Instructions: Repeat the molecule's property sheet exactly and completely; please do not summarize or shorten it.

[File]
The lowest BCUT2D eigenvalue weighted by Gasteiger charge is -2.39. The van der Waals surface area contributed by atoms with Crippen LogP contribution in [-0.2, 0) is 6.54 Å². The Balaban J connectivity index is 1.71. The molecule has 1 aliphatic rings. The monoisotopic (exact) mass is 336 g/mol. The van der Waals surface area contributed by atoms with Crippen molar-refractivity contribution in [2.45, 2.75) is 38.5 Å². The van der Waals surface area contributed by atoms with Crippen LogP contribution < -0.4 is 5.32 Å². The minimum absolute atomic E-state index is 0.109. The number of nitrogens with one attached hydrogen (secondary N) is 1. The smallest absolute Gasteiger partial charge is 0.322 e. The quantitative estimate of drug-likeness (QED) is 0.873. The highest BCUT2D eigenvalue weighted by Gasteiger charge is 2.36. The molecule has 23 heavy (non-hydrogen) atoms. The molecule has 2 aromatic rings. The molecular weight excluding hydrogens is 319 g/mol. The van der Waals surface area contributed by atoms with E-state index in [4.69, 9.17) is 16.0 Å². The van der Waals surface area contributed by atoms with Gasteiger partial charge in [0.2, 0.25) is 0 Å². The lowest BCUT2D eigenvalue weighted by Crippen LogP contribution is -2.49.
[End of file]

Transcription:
The lowest BCUT2D eigenvalue weighted by Gasteiger charge is -2.39. The van der Waals surface area contributed by atoms with Crippen LogP contribution in [-0.2, 0) is 6.54 Å². The Balaban J connectivity index is 1.71. The molecule has 1 aliphatic rings. The monoisotopic (exact) mass is 336 g/mol. The van der Waals surface area contributed by atoms with Crippen molar-refractivity contribution in [2.45, 2.75) is 38.5 Å². The van der Waals surface area contributed by atoms with Crippen LogP contribution < -0.4 is 5.32 Å². The minimum absolute atomic E-state index is 0.109. The number of nitrogens with one attached hydrogen (secondary N) is 1. The smallest absolute Gasteiger partial charge is 0.322 e. The quantitative estimate of drug-likeness (QED) is 0.873. The highest BCUT2D eigenvalue weighted by Gasteiger charge is 2.36. The molecule has 23 heavy (non-hydrogen) atoms. The molecule has 2 aromatic rings. The molecular weight excluding hydrogens is 319 g/mol. The van der Waals surface area contributed by atoms with E-state index in [4.69, 9.17) is 16.0 Å². The van der Waals surface area contributed by atoms with Gasteiger partial charge in [0.2, 0.25) is 0 Å². The lowest BCUT2D eigenvalue weighted by Crippen LogP contribution is -2.49.